Apart from the release of the Tell the Truth, Shame the devil paperback in the US this month (press release below) I’ve been working on my new novel, The House That Seb Built (working title).  Some of you read my short story When Rosie met Jim which was published online by the Review of Australian fiction, and know that it will serve as the first chapter. I’m hoping to have the novel finished before the end of the year.

I’ve said a thousand times over that the novel isn’t about the Saving Francesca/Piper’s Son gang and that readers will be disappointed if they expect to see more than a glimpse of them. It’s mostly about Rosie and Martha and Jimmy and a whole cast of new characters.  But his friends are present in Jimmy’s life, so I thought I’d share with you his opening chapter.

He’s home, and he knows his home because they’re here and that’s the way it is, just the certainty that one of them will always be around, and it feels like everything’s going to be okay in a way that it hasn’t since that phone call, and he’s just hugging the three of them because he’s become the sort of person who goes straight for the clinch, because once that hug came from Frankie Spinelli years ago, he knew his days of holding back were over. And everything looks the same and different, and he has one of those epiphanies in front of the clocks outside Central on Elizabeth Street next to a guy selling The Big Issue. That regardless of where his car took him and what he didn’t end up finding, he’s part of this city too and he realizes that they’re laughing and that he’s said it all out loud.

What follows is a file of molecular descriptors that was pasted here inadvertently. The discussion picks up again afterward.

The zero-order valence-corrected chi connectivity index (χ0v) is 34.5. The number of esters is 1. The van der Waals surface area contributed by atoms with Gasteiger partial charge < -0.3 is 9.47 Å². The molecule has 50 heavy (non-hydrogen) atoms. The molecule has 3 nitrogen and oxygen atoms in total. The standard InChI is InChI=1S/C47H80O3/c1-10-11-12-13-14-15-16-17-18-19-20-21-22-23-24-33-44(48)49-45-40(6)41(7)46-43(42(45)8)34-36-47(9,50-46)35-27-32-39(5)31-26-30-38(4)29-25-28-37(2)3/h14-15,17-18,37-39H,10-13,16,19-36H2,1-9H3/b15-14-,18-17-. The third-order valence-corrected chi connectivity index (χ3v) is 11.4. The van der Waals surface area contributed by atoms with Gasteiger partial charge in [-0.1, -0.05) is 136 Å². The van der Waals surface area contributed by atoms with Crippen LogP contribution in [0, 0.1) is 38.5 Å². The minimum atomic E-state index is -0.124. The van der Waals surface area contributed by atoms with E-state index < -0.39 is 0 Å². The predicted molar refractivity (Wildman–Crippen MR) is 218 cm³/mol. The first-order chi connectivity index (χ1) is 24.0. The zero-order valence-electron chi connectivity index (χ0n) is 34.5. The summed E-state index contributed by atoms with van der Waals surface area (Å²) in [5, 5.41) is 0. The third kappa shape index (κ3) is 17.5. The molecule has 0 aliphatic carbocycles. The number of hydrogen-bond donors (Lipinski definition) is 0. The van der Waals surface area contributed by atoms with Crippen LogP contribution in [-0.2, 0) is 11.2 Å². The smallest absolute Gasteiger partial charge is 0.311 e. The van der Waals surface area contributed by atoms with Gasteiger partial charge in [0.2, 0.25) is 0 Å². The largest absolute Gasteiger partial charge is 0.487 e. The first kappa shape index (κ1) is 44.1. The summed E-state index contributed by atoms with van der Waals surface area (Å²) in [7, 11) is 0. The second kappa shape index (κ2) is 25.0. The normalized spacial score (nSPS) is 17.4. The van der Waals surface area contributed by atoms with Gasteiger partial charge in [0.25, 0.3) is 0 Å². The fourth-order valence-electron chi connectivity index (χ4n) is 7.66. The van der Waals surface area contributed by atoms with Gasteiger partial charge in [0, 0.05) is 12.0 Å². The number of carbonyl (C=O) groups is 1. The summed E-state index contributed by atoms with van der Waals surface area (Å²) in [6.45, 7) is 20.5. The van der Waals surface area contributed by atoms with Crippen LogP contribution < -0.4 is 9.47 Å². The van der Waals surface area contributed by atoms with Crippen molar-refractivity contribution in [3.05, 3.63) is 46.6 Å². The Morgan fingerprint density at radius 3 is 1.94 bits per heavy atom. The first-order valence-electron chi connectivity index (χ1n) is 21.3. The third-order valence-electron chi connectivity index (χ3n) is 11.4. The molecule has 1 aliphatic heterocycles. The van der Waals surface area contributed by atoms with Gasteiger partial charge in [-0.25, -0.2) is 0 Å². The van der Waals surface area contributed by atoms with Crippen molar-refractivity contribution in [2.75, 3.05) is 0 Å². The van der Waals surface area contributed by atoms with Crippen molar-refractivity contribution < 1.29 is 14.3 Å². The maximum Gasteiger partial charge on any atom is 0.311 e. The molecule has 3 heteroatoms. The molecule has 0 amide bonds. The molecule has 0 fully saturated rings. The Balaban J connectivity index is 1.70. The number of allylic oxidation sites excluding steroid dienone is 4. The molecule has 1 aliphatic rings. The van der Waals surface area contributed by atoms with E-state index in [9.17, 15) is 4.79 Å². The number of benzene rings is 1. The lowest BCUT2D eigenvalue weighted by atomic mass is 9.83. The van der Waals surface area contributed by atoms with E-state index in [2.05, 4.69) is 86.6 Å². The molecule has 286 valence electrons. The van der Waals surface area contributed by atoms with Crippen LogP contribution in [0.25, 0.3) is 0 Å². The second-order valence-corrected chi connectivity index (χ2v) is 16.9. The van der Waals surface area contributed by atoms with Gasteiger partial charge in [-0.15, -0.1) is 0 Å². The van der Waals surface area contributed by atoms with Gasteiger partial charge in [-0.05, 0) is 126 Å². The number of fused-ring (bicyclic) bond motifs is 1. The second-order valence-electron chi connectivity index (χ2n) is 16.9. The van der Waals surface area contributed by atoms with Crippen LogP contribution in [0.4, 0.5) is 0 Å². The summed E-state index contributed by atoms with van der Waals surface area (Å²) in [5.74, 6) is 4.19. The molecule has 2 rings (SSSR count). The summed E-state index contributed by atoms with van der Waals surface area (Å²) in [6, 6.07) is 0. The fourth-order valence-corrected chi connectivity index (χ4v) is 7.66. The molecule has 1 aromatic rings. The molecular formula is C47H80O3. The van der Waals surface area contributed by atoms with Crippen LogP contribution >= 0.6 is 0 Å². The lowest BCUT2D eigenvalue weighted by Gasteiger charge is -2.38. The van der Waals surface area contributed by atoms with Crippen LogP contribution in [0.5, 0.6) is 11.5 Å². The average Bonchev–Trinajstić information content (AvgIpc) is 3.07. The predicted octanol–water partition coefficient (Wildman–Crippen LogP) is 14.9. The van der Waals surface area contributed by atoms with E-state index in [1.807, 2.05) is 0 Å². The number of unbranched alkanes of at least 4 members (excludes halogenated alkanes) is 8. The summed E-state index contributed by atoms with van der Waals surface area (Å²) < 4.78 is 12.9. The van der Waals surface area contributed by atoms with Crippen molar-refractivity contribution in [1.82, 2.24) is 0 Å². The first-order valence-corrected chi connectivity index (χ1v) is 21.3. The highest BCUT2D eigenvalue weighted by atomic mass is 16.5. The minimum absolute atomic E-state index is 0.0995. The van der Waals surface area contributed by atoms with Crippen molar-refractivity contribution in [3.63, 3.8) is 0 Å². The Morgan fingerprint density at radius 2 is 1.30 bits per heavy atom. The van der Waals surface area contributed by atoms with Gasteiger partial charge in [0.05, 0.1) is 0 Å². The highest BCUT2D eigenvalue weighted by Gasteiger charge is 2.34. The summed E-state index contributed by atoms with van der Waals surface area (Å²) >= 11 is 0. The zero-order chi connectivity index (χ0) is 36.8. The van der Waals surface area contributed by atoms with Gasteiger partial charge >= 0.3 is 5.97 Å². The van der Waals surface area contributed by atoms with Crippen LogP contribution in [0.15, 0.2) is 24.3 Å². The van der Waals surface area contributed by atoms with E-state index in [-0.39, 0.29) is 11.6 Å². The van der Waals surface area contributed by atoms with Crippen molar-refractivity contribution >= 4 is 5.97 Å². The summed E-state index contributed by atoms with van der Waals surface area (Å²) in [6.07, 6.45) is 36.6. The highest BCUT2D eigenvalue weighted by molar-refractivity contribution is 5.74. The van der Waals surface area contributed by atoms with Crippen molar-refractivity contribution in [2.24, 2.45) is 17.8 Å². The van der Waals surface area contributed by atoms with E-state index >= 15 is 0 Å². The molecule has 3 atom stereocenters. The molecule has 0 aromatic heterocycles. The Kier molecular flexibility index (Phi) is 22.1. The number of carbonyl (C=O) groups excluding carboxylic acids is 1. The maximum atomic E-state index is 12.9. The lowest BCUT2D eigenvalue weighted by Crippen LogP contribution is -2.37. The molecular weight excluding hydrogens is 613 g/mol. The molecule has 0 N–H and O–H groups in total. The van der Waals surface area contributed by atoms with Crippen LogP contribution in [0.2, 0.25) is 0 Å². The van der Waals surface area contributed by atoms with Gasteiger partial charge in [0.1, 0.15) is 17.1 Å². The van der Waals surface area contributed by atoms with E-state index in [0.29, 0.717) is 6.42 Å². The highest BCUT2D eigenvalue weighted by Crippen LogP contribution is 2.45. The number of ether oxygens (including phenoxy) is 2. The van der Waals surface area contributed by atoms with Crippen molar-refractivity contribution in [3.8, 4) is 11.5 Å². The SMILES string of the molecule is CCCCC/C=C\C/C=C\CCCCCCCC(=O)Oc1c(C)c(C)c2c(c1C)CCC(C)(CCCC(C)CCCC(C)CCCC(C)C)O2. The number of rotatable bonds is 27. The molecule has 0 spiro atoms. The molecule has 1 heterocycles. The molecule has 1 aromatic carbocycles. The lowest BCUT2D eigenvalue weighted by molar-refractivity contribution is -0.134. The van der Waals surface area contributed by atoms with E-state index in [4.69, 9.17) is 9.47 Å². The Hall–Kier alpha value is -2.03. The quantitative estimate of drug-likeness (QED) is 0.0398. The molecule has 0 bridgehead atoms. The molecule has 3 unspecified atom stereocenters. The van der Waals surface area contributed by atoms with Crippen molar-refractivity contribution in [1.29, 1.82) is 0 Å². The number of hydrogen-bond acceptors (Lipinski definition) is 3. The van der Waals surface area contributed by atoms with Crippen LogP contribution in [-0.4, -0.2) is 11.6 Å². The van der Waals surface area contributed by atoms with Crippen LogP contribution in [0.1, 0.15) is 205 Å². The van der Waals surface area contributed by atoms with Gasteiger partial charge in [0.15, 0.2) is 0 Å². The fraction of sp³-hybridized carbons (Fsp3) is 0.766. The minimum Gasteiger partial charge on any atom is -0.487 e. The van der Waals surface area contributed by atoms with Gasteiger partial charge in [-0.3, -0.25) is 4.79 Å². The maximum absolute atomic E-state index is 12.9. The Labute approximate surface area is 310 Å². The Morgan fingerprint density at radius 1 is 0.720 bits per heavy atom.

‘Shut up, Jimmy!’

And the girls link their arms with his and Mackee takes Jimmy’s duffel, and he’s so overwhelmed by them, and the city, and being home, that he forgets why he’s really here, and just lets it all set in. That he’s home.

CE_Tell The Truth_Press Release_FINAL_Page_1CE_Tell The Truth_Press Release_FINAL_Page_2

2 thoughts on “

  1. Caroline

    The Piper’s Son is a superb novel, and anything that follows will be great – taken for granted. But… the Lumatere Chronicles were also superb – the imagination behind the settings, the characters themselves, and the big issue – how a society restores itself after catastrophic disaster – all these made for a gripping series, and I would love to have some more. I had no interest in ‘fantasy’ prior to reading Finnikin of the Rock, and having now explored the genre somewhat, I’ve found it’s hard to find many authors who can equal your writing, at so many levels. It seems you’ve moved on, but please consider revisiting – some more Lady Celie stories, or even another novel.

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